Dunning was a trade unionist and was born in London in 1799, but nothing else is known about his early life. He learned the trade of bookbinder, a small trade that participated in the great nineteenth-century expansion of printing and publishing and which, despite the growth of mass production and the mechanisation of some stages of production, remained a skilled occupation.
In 1820, Dunning joined the London Consolidated Society of Journeymen Bookbinders, and he quickly became a leading member of lodge no. 5. Elected to the society’s committee in the late 1830s, he came to the fore in the great industrial dispute in 1839, writing a number of the society’s addresses on the struggle. His desire for an agreement with the employers was opposed by the majority, however, and he resigned from the committee, only to become one of the negotiators of the final settlement. He then led the reorganisation of the society, with the merger of the different lodges into a unitary London Consolidated Lodge of Journeymen Bookbinders, which for a brief while also joined the new national union, with Dunning as chief secretary until London was forced to leave.
Dunning’s condemnation of wasteful celebrations and strikes, and domineering and sometimes unscrupulous behaviour at meetings led to many attacks on him in the 1840s, culminating in a purge and schism in 1850, leaving him the unchallenged ruler thenceforth. He was also a leading figure in wider movements among the London trades, such as a campaign around 1830 against machinery and orthodox political economy, in connection with which he wrote in The Advocate, or, Artizans’ and Labourers’ Friend. He helped to establish The Charter newspaper in 1839, to which he contributed, and also campaigned in support of the London stonemasons’ strike of 1841–2. He was active in the formation of the National Association of United Trades in 1845, though he soon led his society out of it, and campaigned in the early 1850s in support of the prosecuted Wolverhampton tin-plate workers and the Preston strike, and over the Friendly Societies’ Bill of 1855. He was also a good singer and musician, and took part in activities to help the blind.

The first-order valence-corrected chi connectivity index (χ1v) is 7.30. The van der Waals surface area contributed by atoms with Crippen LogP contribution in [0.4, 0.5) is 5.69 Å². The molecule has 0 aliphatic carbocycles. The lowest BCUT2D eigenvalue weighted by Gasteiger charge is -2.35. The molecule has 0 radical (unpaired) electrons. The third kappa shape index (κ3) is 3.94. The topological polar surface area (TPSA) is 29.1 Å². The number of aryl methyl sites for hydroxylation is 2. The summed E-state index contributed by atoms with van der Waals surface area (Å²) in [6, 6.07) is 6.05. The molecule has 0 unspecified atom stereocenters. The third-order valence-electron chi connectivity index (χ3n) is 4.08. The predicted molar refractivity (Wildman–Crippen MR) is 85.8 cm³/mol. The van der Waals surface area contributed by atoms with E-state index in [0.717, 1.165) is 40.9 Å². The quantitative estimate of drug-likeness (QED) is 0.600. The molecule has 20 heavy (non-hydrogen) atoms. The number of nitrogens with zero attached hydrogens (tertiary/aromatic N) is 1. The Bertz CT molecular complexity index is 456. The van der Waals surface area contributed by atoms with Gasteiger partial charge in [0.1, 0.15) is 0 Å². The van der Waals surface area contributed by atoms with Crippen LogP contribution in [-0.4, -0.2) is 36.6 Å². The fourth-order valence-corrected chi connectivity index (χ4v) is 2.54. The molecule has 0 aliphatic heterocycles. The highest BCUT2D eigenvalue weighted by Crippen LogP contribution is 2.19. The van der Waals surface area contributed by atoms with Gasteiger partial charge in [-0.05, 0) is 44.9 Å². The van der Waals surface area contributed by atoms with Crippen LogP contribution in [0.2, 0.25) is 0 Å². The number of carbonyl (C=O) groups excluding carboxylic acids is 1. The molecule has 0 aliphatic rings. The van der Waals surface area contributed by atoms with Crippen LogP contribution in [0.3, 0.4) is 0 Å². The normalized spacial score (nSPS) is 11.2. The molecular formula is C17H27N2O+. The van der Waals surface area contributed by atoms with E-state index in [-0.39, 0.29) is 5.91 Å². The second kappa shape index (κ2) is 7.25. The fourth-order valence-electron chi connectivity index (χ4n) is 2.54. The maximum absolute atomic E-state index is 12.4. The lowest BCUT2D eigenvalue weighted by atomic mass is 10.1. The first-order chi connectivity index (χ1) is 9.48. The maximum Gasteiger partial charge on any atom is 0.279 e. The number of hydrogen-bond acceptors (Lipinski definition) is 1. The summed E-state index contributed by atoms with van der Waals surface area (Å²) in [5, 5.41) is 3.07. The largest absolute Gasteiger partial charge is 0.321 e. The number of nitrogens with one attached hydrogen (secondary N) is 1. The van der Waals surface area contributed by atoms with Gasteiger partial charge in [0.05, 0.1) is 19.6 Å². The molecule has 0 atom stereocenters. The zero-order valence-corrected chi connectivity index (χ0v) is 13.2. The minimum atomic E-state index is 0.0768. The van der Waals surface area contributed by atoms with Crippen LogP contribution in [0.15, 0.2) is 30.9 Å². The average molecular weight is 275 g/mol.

In 1850, Dunning persuaded his society to establish the Bookbinders’ Trade Circular, which he edited for over twenty years. He was also examined in 1856 by a select committee of the House of Commons on arbitration of labour disputes, and in the 1860s produced a number of pamphlets on trade unionism, and papers to the National Association for the Promotion of Social Science, being the sole trade union member of its committee that in 1860 produced an influential report on trade unions and disputes. His most famous work was his pamphlet Trades Unions and Strikes: their Philosophy and Intention (1860).
In the 1860s, Dunning was one of the most prestigious trade unionists in London, but he led his society out of the London Trades Council, which he regarded as too political, and he joined with George Potter (1832-1893) in his quarrel with that body, his criticisms of the Amalgamated Society of Engineers as a mere benefit society, and campaigns for reform of the master and servant law and arbitration, though he was sceptical over positive legislation in favour of working men because of the social bias of parliament and law courts. He also contributed to Potter’s Bee-Hive newspaper. Although he was a member of Potter’s London Working Men’s Association, he had little interest in parliamentary reform, and his conviction of the inferiority of black people led him to oppose the campaigns in support of the north in the American Civil War and against the conduct of the governor of Jamaica. In 1869, he was prominent in the Labour Representation League.
In 1870, Dunning was leader of an amalgamated committee of the three London bookbinders’ societies, but a street accident in 1871 left him partially paralysed and he had to resign as secretary of his society, though he remained editor of the Circular until his death from ‘apoplexy’ on 23rd December 1873 at his home, 65 Napier Street, Hoxton New Town. He was buried in Abney Park cemetery. His wife Susannah, whom he had married on 28th June 1824, survived him.
As head of a strong trade society for thirty years, he was an influential figure in the London trade union world, but he is not easy to classify. He was a trade union reformer who induced his society to cease meeting in public houses and to establish a library and a journal conducted by him, which discussed general trade union and economic questions. While being a constant advocate of conciliation with employers and a Chartist who opposed trade society involvement in political questions and campaigns to secure legal status for trade unions, he nevertheless opposed the new amalgamated forms of trade unionism and the ‘junta’, and publicly justified strikes.
 Sources: The Bee-Hive, 8th November 1873, S. Coltham and J. Saville ‘Dunning, Thomas Joseph’, Dictionary of Labour Biography, volume 2, E. Howe and J. Child The Society of London Bookbinders, 1780–1951, 1952 and S. J. Webb and B. P. Webb The history of trade unionism, 1666–1920, 1920.